“All the leaves are brown, and the skies are gray” –John and Michelle Phillips
Say what you want about the 2016 NASCAR season, good or bad, but one fact is undeniable: in about a week’s time (weather permitting) it will finally be over. So in the place of your regularly scheduled column, instead this week I offer some random thoughts and musings of limited to no consequence at all. Naturally, I want to clean off my desk, as in less than a week’s time I’m headed off to my annual long winter’s nap and a friendlier lifestyle of old cars, older friends and lifelong dreams of better weather.
I’m not sure how it works because I’m new at this but it seems as one grows older, minutes and hours grow shorter while the NASCAR season grows longer. The season began nine months ago with the northern hemisphere still in the grips of winter. The first tendrils of the vine blossomed in the spring and the buds that were to be grapes appeared. During the summer, they grew pregnant on the vine and in the fall they were harvested. Those grapes have now been trodden and fermented into a unsavory result. The grapes of wrath have yielded a bitter vintage that sets one’s teeth on edge, makes you glum and troubles the heart. And if you think I’m not just talking about the NASCAR season but another notable occurrence last week, at least give me credit for trying to be subtle to the point of indecipherable.
Lately How important was Joey Logano’s win in Phoenix Sunday? Well, the No. 22 Ford Fusion will be the only Blue Oval entrant among the 12 drivers and teams competing for titles during what’s officially NASCAR’s Ford Championship Weekend. No Fords from XFINITY or the Truck Series made the cut.
23 Skidoo I’ve often written NASCAR really needs to tighten up the start time of their races considerably. If a race is slated to start at 2 p.m., by 2:05 there ought to be loud, angry cars driving fast in circles. Otherwise, casual fans might just be tempted to switch over and see what else is on.
But sometimes, folks try to take it just a bit too far. According to Sunday’s official schedule for the opening ceremonies, a moment of silence and the invocation were to start at 2:30… and 20 seconds, to be precise. Said moment of silence and subsequent prayer were to conclude by 2:30… and 45 seconds. Yep, that totals just 25 seconds for the invocation.
The Star Spangled Banner was to come next, starting at 2:31 and ending at 2:32 and 45 seconds. One minute and forty five seconds for the national anthem? I’ve heard some vocalist barbarians drag out the word “free” for longer than that.
Aw, Crap Any post-incident interview, especially one when a driver has just effectively been eliminated from title contention, is a crapshoot. But some pit reporters are more focused on stirring things up rather than gathering information. For example, Darrell Wallace, Jr. had a tough week emotionally, having lost his beloved grandmother. During the race, he was wrecked out through no fault of his own while running strong in an admittedly quixotic attempt to make the XFINITY Series championship round. While clearly distraught to the point of tears, Wallace attempted to remain classy though the question posed him was obviously intended to draw an angry response concerning the driving of Blake Koch, another driver trying to make the final round who had clearly erred in cutting hard left into Wallace’s car.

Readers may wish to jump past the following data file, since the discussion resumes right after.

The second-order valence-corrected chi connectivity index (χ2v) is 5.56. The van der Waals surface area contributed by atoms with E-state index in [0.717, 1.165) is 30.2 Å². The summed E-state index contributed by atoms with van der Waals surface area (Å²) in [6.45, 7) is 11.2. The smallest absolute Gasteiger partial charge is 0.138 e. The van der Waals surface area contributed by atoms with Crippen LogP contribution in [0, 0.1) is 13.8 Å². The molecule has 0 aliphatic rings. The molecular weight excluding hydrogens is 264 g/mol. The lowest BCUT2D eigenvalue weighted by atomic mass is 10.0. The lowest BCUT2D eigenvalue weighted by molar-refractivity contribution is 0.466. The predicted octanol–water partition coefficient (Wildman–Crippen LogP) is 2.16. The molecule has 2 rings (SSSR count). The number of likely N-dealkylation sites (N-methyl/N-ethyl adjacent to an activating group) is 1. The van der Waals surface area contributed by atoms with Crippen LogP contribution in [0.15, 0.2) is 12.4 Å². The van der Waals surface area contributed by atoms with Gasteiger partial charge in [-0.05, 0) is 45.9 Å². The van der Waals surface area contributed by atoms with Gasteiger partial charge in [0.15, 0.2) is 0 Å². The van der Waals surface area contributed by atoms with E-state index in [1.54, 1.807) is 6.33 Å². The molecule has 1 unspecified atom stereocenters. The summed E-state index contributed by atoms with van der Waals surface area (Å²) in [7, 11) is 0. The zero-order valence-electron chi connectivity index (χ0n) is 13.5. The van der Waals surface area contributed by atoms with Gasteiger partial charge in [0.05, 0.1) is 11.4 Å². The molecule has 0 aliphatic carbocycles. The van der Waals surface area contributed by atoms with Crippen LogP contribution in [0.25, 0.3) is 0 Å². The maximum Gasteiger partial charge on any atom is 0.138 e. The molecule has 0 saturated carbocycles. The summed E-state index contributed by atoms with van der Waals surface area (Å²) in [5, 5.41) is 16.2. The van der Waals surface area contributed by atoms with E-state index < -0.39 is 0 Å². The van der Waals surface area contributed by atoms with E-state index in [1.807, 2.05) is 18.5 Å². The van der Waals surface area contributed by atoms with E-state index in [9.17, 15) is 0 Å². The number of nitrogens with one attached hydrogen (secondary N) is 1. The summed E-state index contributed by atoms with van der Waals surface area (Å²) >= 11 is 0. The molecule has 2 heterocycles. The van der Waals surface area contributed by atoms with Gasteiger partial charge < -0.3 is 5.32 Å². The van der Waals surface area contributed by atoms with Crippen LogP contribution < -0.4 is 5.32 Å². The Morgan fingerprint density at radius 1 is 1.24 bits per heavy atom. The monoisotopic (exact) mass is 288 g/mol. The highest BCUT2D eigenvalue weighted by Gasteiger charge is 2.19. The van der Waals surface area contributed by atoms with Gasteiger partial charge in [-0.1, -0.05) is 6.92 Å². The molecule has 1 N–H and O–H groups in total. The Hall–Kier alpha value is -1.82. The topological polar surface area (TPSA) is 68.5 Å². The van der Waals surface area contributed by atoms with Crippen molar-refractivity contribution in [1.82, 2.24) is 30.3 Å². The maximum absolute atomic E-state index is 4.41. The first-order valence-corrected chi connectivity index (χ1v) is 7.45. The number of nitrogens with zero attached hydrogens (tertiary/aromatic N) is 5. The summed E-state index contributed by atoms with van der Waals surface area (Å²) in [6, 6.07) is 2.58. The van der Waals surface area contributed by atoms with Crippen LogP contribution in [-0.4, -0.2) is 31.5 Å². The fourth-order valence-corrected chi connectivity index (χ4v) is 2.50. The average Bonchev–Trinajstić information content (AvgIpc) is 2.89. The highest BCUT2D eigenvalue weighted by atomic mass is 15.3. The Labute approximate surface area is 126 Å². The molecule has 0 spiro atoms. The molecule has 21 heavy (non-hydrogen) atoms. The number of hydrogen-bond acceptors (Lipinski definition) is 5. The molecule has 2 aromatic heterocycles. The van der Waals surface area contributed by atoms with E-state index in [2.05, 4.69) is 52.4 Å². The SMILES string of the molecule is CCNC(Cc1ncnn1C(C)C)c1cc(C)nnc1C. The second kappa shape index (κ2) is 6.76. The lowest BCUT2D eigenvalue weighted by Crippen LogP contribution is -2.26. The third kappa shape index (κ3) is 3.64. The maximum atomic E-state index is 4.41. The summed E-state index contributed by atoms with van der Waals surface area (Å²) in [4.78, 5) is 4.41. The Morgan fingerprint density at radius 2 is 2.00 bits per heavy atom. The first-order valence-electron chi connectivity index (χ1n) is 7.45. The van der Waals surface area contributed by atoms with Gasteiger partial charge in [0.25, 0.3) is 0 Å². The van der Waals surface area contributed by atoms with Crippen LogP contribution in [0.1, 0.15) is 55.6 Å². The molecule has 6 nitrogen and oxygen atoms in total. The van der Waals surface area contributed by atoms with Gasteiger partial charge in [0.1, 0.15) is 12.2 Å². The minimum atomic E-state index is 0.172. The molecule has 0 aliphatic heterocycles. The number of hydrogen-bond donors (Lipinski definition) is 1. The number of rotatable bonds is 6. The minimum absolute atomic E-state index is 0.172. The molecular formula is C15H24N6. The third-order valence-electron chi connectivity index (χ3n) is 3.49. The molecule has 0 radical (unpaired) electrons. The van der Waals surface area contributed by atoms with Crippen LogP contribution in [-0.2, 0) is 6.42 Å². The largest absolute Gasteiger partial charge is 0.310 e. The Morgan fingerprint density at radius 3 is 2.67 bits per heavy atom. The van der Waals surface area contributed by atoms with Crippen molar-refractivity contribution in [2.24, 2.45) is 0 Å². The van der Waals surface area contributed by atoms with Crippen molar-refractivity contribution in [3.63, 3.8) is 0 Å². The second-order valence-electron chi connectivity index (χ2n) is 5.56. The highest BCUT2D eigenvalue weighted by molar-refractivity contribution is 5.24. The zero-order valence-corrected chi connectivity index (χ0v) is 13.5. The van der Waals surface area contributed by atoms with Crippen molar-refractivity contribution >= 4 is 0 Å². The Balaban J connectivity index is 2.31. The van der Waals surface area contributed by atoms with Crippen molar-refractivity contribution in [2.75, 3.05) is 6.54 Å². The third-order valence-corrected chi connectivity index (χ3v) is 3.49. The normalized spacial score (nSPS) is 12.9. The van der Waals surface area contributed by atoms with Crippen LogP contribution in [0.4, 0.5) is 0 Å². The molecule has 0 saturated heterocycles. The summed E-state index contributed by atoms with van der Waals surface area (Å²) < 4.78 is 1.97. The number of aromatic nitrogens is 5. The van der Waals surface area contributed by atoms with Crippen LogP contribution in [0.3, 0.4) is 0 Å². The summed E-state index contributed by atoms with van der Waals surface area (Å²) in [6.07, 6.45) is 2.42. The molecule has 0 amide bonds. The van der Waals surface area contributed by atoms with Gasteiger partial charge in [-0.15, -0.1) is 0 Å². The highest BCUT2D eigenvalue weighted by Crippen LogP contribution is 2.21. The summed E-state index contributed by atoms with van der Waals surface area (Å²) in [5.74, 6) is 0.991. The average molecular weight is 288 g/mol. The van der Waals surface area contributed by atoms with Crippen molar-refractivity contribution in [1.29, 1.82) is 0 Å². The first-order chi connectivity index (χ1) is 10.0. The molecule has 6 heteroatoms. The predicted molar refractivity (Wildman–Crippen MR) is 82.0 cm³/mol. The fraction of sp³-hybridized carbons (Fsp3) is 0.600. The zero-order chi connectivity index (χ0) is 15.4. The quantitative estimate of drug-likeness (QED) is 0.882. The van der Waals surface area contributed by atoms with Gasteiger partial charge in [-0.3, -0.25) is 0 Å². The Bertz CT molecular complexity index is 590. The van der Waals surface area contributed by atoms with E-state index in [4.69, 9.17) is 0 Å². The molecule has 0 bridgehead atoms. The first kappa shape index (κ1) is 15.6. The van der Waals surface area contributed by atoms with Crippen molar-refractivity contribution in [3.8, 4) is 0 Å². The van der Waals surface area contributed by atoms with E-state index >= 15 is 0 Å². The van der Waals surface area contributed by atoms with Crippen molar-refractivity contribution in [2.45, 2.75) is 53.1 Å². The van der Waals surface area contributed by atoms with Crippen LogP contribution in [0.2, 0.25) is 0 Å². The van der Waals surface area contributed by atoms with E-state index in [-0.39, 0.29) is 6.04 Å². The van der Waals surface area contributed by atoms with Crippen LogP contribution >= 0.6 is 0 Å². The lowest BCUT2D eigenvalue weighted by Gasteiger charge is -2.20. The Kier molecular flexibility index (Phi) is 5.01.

Absent the angry words and threats of retaliation he wanted, the reporter (NBC’s Mike Massaro) pressed ahead with another question, or better perhaps, the same question asked in different words when the correct course of action would have been to withdraw and allow Wallace to go off and regroup. In his second response, Wallace used several soft profanities (nothing we haven’t heard on the presidential campaign trail this year) not to describe his competitor but his own team’s luck this season. I hope NASCAR isn’t going to see fit to fine the driver for those words which would just add salt to an obviously still fresh wound.
Oh, Pooh Someone is going to have to help me out here. I am, after all a bear of very little brains and long words bother me. Like “contradictory,” for instance. We all know NASCAR has long said they will not take a win away from a driver even if his car is found to be illegal after a race. The stated reason is they don’t want fans who attended seeing one driver win only to find out afterwards another claimed the victory. In the old days, that stunning announcement would have been made in the Monday paper.
But as we’ve discussed previously, given texts, Facebook, Twitter and all that other nonsense these days, fans leaving the track would know about the disqualification and new winner likely before they made it out of the parking lot on their way home. Through the years, NASCAR’s stuck to their guns but I’ve never been able to explain to my non-fan friends and family members how exactly a competitor gets caught cheating but keeps his win.
That leads me to the post-race tension surrounding Elliott Sadler’s JR Motorsports NXS entry Saturday night. After the Phoenix race, two lug nuts were found to be loose on the car. Since time immemorial (well actually earlier this year, after Tony Stewart kicked up a fuss) one lug nut left loose earns a $10,000 penalty. Two lugs left loose earns the team’s crew chief a weekend off. Three lug nuts left loose draws a 35-point penalty. So, for the sake of argument let’s say there was a third lug nut found loose here. Would NASCAR have fined the No. 1 team 35 points? If so, wouldn’t fans who left the race thinking that they’d seen Sadler make the cut for the Championship 4 at Homestead find out after the fact he’d failed to make the grade?
Let’s say next weekend a driver claims the Cup title by five points, winning the race but afterward it’s found he has three lug nuts loose. (Before anyone asks, the penalty for having four or more lug nuts loose is NASCAR takes your kids’ pets and sells them to the Korean meat market.) In losing those points, could that driver lose the championship but be allowed to keep the race win?
The Rule of Unintended Consequences, Take MCMLXXI The stage is set for the Championship 4 showdown in next Friday’s Camping World Truck Series finale. Among the drivers who won’t be competing for the crown under the new Chase format is William Byron. All Byron did this year was win a series-leading six CTS events while posting 15 top 10s in 22 races. Those six victories Byron managed are more than the four drivers who did make the cut have accumulated this year between them. Timothy Peters, for example is championship eligible despite not having won a single race this year.